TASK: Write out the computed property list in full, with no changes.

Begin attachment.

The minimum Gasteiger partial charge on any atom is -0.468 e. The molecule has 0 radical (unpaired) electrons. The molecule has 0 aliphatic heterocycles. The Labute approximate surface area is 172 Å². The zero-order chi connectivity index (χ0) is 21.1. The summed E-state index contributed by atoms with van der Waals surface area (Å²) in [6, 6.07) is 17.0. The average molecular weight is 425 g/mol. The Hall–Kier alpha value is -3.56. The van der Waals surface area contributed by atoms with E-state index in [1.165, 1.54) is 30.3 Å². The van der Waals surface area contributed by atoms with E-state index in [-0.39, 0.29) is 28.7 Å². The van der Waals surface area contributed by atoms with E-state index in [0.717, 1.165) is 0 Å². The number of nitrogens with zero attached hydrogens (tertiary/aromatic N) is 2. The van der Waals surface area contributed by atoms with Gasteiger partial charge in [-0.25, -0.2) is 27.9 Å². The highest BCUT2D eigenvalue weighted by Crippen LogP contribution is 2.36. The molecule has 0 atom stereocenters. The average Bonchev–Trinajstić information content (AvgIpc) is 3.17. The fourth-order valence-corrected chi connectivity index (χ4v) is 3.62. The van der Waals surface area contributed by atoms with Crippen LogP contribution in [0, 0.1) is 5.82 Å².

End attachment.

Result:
The minimum Gasteiger partial charge on any atom is -0.468 e. The molecule has 0 radical (unpaired) electrons. The molecule has 0 aliphatic heterocycles. The Labute approximate surface area is 172 Å². The zero-order chi connectivity index (χ0) is 21.1. The summed E-state index contributed by atoms with van der Waals surface area (Å²) in [6, 6.07) is 17.0. The average molecular weight is 425 g/mol. The Hall–Kier alpha value is -3.56. The van der Waals surface area contributed by atoms with E-state index in [1.165, 1.54) is 30.3 Å². The van der Waals surface area contributed by atoms with E-state index in [-0.39, 0.29) is 28.7 Å². The van der Waals surface area contributed by atoms with E-state index in [0.717, 1.165) is 0 Å². The number of nitrogens with zero attached hydrogens (tertiary/aromatic N) is 2. The van der Waals surface area contributed by atoms with Gasteiger partial charge in [-0.25, -0.2) is 27.9 Å². The highest BCUT2D eigenvalue weighted by Crippen LogP contribution is 2.36. The molecule has 0 atom stereocenters. The average Bonchev–Trinajstić information content (AvgIpc) is 3.17. The fourth-order valence-corrected chi connectivity index (χ4v) is 3.62. The van der Waals surface area contributed by atoms with Crippen LogP contribution in [0, 0.1) is 5.82 Å².